“There’s the virtuous cycle after the Skype effect, with more capital in the market from the founders, which has had a successful exit and gives a boost to new companies coming up,” says Taavi Madiberk, CEO and co-founder of Skeleton Technologies, which is one of the most promising startups in Estonia and Europe’s largest manufacturer of ultra-capacitors.
“There is a lot of solidarity and closeness in Estonia’s technological ecosystem, with a lot of founders willing to give back and make the ecosystem grow.”
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The situation in Estonia was completely different when Madiberk first tried to raise funds for Skeleton Technologies in 2013. First, he says that financing for tech companies has become significantly better and more accessible globally.
Lehtmets, who collaborated with a number of local startups before co-founding Remato in 2018, agrees, adding that success stories have helped put Estonia on the map in the global VC and startup scene, while at the same time has removed much of the dependence on overseas investors: “Our The local investor community has grown very fast, and for an early startup you do not need to raise capital from abroad – there is enough money at home.”
That is not to say that fundraising has become less stressful: Lehtmets remembers his own experience of running races for Remato in the first half of 2021 and reached out to over 100 investors in total: “I sent out emails, reached out to old contacts , used all available intros and booked the first three to four weeks closely with about 60 investor calls.I think my record was nine calls in one day, although I do not recommend it – I started to lose track of what I already have talked about during the last calls that day. “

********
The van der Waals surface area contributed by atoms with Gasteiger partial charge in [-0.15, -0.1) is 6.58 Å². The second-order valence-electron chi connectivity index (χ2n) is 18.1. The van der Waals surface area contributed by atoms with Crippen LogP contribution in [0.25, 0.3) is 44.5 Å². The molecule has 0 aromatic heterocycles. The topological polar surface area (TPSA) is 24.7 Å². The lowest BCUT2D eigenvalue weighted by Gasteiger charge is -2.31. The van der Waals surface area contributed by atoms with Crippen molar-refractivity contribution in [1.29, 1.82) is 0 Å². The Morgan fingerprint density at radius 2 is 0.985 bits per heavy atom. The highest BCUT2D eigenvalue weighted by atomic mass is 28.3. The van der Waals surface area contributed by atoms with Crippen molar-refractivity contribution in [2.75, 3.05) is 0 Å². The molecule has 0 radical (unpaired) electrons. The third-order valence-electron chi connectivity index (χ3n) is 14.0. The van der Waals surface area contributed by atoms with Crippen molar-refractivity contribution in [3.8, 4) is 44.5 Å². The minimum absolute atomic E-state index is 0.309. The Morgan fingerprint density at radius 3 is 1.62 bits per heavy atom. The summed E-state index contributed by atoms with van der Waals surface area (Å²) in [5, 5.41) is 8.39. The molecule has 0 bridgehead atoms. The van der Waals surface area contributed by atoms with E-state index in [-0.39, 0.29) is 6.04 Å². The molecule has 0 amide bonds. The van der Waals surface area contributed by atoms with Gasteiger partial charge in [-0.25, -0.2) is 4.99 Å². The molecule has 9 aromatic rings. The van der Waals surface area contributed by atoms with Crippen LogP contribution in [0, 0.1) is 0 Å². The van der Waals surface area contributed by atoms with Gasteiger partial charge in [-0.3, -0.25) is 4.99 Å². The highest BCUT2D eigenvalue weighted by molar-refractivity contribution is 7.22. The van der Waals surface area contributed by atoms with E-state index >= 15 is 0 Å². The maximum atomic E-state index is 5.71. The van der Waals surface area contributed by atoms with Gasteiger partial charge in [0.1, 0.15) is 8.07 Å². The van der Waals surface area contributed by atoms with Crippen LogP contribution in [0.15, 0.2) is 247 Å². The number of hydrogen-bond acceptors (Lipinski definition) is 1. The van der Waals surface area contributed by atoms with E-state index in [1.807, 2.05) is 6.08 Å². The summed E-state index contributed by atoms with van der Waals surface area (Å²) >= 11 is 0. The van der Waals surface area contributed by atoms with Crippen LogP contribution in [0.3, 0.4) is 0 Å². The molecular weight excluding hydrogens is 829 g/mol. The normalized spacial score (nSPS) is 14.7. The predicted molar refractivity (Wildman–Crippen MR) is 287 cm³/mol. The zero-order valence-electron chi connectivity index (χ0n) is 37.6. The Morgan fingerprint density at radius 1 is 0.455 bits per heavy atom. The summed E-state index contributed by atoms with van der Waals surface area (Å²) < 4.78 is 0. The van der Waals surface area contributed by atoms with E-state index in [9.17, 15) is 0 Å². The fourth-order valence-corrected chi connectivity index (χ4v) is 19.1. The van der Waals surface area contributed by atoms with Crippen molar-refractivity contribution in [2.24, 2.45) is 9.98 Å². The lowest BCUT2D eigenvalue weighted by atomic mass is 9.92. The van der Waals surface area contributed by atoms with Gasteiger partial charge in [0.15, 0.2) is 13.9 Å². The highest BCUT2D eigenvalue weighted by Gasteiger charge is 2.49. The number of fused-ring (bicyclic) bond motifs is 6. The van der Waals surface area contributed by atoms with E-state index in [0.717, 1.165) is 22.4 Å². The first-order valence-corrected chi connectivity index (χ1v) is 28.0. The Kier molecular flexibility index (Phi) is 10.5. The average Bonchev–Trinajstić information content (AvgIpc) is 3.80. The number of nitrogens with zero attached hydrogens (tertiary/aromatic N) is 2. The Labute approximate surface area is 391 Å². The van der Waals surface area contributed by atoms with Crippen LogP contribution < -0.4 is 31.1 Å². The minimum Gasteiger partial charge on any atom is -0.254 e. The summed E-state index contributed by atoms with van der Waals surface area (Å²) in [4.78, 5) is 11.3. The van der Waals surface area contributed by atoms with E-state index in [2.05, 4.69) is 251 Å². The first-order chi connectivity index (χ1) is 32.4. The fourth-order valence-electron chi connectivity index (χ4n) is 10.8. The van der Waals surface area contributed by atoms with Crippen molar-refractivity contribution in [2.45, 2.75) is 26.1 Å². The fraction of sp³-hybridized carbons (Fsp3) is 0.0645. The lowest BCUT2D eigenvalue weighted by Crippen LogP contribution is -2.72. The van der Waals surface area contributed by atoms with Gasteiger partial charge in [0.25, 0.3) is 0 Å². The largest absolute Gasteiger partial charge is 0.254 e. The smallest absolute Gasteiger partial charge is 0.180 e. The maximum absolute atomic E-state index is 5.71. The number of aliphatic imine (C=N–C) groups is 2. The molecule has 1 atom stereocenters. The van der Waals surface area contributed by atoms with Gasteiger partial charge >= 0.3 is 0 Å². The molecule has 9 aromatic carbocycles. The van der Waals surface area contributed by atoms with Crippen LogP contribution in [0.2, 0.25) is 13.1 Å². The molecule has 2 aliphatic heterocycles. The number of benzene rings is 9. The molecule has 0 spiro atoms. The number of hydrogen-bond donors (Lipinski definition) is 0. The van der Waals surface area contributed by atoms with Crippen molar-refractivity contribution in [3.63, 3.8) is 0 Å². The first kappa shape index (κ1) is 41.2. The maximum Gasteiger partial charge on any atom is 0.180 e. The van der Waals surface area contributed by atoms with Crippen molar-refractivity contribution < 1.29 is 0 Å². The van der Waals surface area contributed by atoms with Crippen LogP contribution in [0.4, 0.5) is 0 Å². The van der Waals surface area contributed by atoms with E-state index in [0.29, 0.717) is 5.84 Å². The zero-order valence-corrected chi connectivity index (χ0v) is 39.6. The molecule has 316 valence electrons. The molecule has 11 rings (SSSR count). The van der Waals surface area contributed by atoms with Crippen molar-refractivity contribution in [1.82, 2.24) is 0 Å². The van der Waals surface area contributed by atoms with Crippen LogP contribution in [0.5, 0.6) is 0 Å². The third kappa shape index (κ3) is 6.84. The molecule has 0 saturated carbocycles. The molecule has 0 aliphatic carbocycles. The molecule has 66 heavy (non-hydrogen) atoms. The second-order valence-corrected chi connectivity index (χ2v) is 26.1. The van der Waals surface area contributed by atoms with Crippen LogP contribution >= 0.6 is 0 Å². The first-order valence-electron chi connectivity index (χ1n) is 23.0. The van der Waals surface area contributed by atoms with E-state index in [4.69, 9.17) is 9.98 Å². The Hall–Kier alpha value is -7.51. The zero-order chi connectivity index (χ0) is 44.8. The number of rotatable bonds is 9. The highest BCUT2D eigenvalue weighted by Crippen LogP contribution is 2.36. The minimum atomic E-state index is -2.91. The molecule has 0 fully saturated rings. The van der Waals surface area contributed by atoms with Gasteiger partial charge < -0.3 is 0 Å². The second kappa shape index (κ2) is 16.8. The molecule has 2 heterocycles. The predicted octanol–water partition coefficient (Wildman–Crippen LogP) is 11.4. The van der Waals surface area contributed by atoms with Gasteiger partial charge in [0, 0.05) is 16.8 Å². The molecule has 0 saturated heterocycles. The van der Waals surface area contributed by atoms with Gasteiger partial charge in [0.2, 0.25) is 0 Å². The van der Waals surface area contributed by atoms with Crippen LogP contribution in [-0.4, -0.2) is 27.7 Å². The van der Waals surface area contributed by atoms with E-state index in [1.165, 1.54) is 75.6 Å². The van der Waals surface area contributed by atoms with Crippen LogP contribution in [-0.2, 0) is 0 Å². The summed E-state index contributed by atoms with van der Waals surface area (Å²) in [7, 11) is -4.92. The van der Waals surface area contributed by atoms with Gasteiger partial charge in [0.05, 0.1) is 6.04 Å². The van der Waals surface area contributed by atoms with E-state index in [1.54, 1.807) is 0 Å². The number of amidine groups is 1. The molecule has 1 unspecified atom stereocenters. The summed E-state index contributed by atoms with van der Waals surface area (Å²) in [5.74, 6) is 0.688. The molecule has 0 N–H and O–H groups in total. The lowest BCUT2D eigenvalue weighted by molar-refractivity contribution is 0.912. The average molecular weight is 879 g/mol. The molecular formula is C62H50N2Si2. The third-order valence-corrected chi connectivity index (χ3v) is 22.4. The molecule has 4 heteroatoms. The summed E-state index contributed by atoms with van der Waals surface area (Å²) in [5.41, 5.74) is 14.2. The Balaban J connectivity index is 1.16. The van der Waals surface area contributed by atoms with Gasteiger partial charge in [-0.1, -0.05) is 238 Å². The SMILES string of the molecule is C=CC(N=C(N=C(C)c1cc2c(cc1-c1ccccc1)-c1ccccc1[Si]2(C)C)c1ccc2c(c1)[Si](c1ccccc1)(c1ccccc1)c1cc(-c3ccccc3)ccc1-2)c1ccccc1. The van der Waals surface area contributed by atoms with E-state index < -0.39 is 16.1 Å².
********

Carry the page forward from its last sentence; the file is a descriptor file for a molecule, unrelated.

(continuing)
Success breeds success
Estonia’s success stories have not only attracted traditional investors to its startup scene, but have also created an important pool of capital to be invested.
According to statistics from the Estonian startup hackathon organization Garage48, in the first 10 months of 2021, local investors have injected more than € 42 million into local startups. In comparison, the figure for the whole of 2021 was € 31 million.
Mari Hanikat, Garage48’s CEO, points out the historical context behind the country’s close tech community. “The Soviet background has pressured many of the entrepreneurs born in the 80s to do their own thing to achieve success instead of pursuing a more traditional career path and becoming a permanent job in a more corporate environment, “Hanikat tells ZDNet.
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Given the speed with which new, high-potential startups are emerging in Estonia, both Madiberk and Lehtmets are confident that this year’s investment record will be broken.
But while it may not be the same challenge as it once was, finding money does make finding talent. “It’s always hard to find top talent locally, and there’s fierce competition among tech companies,” says Madiberk.
“We have been working on internal initiatives, such as the Skeleton Academy, to help our employees gain new skills because upskilling is the key today.”
Garage48’s Hanikat believes that there is a huge untapped potential in Estonia’s technical workforce, especially as it is still male-dominated. According to data collected by Statistics Estonia and Estonian Startup Database, only one-fifth of the country’s startups are founded by women, and only one-third of startup employees are women.
“We need more inclusion. It’s very exciting to see more female founders, but the relationship is still very small,” says Hanikat.
“The startup community has come a long way over the last 10 years, but there is still a very long way to go to empower more female founders.”